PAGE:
Tag: Pets

Sporting Cats in the 19th Century

The Shooting Party by William Powell Frith, (1819-1909).

When one thinks of a 19th century shooting party, one usually imagines well-to-do sportsmen in plus-fours and tweed caps, accompanied by their loaders, their beaters, and—of course—their sporting dogs.  However, according to an article in the October 29, 1880 edition of the Portsmouth Evening News, even the best spaniels and retrievers could not compete with the “great skill” of a sporting cat.  As the article explains:[…]Continue Reading

Cat Funerals in the Victorian Era

Inconsolable Grief by Ivan Kramskoi, 1884.

During the early 19th century, it was not uncommon for the mortal remains of a beloved pet cat to be buried in the family garden. By the Victorian era, however, the formality of cat funerals had increased substantially. Bereaved pet owners commissioned undertakers to build elaborate cat caskets. Clergymen performed cat burial services. And stone masons chiseled cat names on cat headstones. Many in society viewed these types of ceremonies as no more than an amusing eccentricity of the wealthy or as yet another odd quirk of the elderly spinster. Others were deeply offended that an animal of any kind should receive a Christian burial. […]Continue Reading

Helen of Hearst Castle: Beloved Dachshund of William Randolph Hearst

With their short legs, long bodies, and oversized personalities, the Dachshund is one of the most easily recognizable of all dog breeds – as well as one of the most popular.  Developed in Germany more than 500 years ago for hunting badgers (dachs is German for badger), the Dachshund has since won its way into the hearts and homes of such historical luminaries as Queen Victoria, Pablo Picasso, and newspaper magnate William Randolph Hearst.

William Randolph Hearst and one of his Dachshunds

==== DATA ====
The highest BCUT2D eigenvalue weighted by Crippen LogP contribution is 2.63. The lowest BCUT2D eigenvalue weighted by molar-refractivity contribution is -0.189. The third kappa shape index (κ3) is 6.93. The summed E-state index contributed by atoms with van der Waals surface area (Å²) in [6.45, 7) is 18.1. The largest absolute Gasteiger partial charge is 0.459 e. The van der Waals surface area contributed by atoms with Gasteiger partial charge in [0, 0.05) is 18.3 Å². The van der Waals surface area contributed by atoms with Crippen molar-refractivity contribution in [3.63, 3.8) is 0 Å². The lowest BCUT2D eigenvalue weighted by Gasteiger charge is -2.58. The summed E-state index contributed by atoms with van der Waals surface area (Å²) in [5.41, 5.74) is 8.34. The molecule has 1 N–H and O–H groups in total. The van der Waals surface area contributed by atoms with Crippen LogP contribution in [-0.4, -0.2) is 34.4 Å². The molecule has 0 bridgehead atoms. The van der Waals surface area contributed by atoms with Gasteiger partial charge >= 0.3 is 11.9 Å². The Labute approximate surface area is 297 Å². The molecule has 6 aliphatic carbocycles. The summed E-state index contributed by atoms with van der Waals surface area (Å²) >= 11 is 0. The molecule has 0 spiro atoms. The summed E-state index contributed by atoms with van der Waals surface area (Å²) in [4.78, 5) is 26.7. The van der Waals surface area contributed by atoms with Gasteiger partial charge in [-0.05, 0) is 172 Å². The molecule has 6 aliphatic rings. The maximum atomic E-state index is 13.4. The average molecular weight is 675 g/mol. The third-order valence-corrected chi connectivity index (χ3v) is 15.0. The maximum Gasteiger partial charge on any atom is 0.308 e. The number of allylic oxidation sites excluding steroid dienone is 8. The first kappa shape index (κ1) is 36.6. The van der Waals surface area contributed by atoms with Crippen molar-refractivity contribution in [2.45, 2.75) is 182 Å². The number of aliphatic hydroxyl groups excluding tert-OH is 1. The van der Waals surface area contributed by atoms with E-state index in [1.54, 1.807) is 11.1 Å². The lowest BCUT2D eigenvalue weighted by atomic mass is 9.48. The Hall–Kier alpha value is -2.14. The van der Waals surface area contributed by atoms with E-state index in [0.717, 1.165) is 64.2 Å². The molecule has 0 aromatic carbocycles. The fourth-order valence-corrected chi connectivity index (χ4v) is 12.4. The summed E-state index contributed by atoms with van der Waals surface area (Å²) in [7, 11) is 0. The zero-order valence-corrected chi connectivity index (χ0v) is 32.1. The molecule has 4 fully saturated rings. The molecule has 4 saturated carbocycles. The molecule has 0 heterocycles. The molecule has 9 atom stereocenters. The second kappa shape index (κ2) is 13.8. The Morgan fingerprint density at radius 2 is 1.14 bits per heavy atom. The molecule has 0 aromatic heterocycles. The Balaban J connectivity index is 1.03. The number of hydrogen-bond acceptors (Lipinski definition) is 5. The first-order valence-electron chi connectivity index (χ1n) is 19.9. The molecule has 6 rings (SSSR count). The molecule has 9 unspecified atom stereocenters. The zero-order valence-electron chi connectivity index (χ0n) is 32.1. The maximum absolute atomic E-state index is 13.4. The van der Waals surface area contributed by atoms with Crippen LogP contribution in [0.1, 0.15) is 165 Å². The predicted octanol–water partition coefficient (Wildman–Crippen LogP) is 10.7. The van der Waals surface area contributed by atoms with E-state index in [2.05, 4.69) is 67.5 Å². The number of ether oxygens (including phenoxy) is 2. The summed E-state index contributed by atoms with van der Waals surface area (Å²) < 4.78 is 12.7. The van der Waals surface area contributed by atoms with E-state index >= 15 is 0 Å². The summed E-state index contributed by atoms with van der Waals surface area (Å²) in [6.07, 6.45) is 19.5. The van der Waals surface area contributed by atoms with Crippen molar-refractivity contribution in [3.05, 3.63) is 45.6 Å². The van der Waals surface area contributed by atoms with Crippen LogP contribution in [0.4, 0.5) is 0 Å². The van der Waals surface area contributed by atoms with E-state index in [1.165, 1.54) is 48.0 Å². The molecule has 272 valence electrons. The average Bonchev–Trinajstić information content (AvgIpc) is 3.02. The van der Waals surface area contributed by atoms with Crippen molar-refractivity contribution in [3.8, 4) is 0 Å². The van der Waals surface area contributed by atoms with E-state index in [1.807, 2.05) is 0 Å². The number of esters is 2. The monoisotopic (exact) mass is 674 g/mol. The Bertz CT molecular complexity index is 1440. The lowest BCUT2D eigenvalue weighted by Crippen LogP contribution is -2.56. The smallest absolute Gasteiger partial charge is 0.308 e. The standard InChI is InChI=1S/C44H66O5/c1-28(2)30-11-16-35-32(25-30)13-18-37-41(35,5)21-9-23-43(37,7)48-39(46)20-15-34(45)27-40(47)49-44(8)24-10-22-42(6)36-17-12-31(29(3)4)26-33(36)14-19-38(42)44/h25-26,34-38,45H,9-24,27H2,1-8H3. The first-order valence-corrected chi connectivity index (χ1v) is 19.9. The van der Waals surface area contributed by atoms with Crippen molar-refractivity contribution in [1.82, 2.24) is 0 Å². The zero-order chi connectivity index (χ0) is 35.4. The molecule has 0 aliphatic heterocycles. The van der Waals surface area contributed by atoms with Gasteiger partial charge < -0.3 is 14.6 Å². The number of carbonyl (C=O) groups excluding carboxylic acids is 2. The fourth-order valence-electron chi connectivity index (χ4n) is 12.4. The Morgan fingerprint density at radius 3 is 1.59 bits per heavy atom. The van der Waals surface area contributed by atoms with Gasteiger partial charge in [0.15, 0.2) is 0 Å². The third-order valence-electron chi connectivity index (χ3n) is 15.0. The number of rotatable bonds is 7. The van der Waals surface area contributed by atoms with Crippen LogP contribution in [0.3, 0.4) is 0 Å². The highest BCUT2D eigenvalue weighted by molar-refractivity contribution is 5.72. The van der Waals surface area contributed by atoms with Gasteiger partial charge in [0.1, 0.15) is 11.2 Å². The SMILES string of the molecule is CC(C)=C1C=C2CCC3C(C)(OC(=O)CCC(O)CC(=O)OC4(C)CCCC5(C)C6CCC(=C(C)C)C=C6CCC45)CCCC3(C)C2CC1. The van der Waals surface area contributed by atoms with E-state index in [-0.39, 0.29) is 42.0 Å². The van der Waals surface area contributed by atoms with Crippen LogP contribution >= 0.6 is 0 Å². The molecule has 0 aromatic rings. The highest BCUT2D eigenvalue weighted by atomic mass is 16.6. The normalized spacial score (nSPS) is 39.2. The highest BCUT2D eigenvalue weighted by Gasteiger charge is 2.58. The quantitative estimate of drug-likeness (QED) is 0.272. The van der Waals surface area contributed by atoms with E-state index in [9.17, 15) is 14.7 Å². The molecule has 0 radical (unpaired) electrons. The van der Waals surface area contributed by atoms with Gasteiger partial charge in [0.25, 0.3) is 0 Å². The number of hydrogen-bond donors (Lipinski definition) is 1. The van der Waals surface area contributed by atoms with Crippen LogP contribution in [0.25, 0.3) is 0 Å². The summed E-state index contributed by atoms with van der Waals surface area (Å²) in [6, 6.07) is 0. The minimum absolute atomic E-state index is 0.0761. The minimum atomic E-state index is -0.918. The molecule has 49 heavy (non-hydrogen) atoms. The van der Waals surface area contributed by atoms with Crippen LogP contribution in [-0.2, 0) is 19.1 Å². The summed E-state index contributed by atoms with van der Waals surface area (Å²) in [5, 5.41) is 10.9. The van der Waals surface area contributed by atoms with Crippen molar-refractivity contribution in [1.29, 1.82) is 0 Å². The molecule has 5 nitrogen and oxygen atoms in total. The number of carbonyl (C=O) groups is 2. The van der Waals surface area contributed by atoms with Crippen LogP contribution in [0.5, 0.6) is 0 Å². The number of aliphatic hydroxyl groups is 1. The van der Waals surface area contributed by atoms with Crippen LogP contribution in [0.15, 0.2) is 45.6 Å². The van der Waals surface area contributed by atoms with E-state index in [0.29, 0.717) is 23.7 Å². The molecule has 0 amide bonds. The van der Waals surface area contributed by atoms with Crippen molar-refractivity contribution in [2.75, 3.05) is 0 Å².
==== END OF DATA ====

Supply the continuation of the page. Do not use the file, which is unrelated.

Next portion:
William Randolph Hearst and Helena, Helen’s successor.

Hearst was not the most well-liked man of his time, but as hardnosed as he could be when it came to his business, he always had a soft spot for his dogs.  His favorites were the Dachshunds he bred at Hearst Castle, his palatial estate in San Simeon, California.  […]Continue Reading

Austen, Heyer, & the Prince of Orange: Pugs in Literature and History

Pietro Benvenuti Ritratto di Elena Mastiani Brunacci 1809
Portrait of Elena Mastiani Brunacci by Pietro Benvenuti, 1809.
(Palazzo Pitti)

Pugs feature in many of our favorite Regency novels and, in most of them, the cheerful little dog, which currently ranks 32nd most popular breed in the United States, is not portrayed in a very flattering light.  […]Continue Reading

Edwin Henry Landseer: 19th-Century Britain's Foremost Animal Painter

Many of us know Sir Edwin Henry Landseer (7 March 1802 – 1 October 1873) as the sculptor of the four magnificent bronze lions that guard Nelson’s column in Trafalgar Square.  During the mid-19th century, however, Landseer’s fame derived from his unrivalled talent as an animal painter.

A Distinguished Member of the Humane Society exhibited 1838 by Sir Edwin Henry Landseer 1802-1873
A Distinguished Member of the Humane Society, 1838.
by Sir Edwin Henry Landseer
(Tate Collection, London)

From the upper echelons of Victorian society to the working middle-class, there were few who were not familiar with Landseer’s work.  […]Continue Reading

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